I started the VolleyBlog as a way to help players and parents learn more about what it takes to be a great player. Part of that is to bring you stories from former players. Today, we bring you Dana Backlund who played club ball at Wave Volleyball Club, went on to University of Florida and then Oregon State University before having to medically retire, this is her volleyball story.
What do I know now that I wish I knew earlier?
Plain and simple: volleyball won’t last forever.
College won’t last forever.
People don’t last forever.
And so on.
Although I don’t want to be a downer here, it’s only realistic. And I’m all about that.
My only dream in life was to play volleyball for as long as I could.
Unfortunately, due to my borderline insane work ethic and just plain bad genetics, my body wasn’t in on the plan.
Since I had started volleyball when I was 9 years old I remember being in a lot of pain. By my sophomore year of college, I had 2 knee surgeries and a severe back injury (not to mention all the other “minor” ailments that were just not severe enough to me to have my attention). I took care of myself, I started strength training when I was 12, ate relatively healthy; but the amount and intensity of the hours I was playing was just too much for my body to handle.
By my 4th year of college volleyball I was barely able to stand up. I would only get out of bed to take all my prescription medications and go to practice. I wouldn’t go to class. I didn’t hang out with friends. I wouldn’t go to the movies purely because I couldn’t tolerate sitting for that amount of time.
I was living each day so that I could play volleyball for hours at a time the next morning.
By the end of the season, after missing half for a sprained ankle and my back, I decided to consider not playing anymore.
I met with my doctors, athletic trainers, coaches, parents, and even some teammates, to talk it through and figure out what was best for me. I knew that the fact that I, the person who loves this game more than anyone I have ever met (and probably will ever meet), was even considering not playing meant I should definitely not be.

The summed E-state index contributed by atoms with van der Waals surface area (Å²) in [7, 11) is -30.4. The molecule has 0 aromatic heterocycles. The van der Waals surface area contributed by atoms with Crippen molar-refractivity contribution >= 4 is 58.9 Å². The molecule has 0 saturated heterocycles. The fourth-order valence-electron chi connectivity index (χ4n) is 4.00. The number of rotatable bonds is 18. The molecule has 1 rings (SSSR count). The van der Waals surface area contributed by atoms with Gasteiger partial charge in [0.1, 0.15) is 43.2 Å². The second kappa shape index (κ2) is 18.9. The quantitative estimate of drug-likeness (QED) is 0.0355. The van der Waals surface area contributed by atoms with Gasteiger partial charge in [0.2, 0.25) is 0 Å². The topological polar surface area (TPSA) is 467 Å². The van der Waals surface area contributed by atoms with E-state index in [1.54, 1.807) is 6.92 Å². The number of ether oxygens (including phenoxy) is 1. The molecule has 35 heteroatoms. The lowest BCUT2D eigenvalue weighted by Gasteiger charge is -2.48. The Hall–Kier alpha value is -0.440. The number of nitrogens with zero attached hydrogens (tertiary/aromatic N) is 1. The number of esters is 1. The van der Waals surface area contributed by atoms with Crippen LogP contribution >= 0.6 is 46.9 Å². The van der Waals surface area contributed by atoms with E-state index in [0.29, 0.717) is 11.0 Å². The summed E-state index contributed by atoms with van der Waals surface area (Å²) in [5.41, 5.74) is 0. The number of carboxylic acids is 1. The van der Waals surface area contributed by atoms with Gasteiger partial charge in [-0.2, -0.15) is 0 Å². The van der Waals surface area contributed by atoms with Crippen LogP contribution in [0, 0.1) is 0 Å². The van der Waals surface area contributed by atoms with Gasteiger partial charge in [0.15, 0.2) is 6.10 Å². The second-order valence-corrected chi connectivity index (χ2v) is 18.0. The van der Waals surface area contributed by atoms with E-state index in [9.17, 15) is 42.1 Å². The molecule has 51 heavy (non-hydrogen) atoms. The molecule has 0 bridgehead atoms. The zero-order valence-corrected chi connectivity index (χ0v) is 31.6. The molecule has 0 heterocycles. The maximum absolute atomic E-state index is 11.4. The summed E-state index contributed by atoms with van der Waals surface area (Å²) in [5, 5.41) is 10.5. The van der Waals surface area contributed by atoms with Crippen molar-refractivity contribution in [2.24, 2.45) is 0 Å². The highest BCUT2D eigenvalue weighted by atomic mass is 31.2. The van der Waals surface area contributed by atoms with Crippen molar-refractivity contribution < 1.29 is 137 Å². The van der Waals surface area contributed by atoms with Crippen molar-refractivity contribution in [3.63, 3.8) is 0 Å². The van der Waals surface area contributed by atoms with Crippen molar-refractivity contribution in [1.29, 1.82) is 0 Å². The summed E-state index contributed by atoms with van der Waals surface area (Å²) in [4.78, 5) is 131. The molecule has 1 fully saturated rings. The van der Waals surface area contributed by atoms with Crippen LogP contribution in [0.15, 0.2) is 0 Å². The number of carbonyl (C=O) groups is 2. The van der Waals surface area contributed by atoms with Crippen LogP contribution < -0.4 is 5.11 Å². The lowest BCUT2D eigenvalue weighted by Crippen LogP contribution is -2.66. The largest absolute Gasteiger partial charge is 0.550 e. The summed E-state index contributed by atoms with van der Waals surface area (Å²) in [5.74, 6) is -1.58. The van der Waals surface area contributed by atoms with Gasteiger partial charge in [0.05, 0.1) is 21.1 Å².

In December 2015 I was ruled medically ineligible to play indoor volleyball.
So what did I learn?
There is so much more than sports.
Yes, even for those of you die-hards like me.
Whatever you are finding your identity in, whether that be friends, academics, relationships, social media, sororities, whatever it is… There is so much more than that. And the hardest part is trying to see that in the moment.
I wish I had people telling me that when I was 9 coming to practice the same day my horse destroyed my finger just because I wanted to play volleyball (because duh? What else would I want to do?). Or when I was 15 and committed to play in college and dying to get out of high school. Or when I was absolutely miserable at 20 because volleyball wasn’t going well for me (which obviously meant my life was falling apart).
I wasted all that time worrying about how well I was doing in one trivial aspect of my life, that my performance, my growth as a person, my mental health, my academics, my relationships, my soul, actually suffered.
Now I am definitely NOT saying don’t work hard. Or not to go get those extra reps in the gym. Or not be the first person in and the last to leave. That hard work is what made me who I am. Those extra reps are what gave me the confidence I needed to play the game.
But what I am saying is…
Just stop and enjoy the game. Enjoy the experiences your having. Enjoy the people you’re surrounded with. Enjoy life. Because it doesn’t last forever.
It sounds so cliché. Everyone tells you to enjoy every moment you have. But it can truly be taken away in a blink of an eye.
And all of a sudden, you wasted all that time worrying that you couldn’t get 10 balls in a row into the setter’s eye, and you forgot this whole time you were supposed to be having fun.
Follow Dana's next steps via: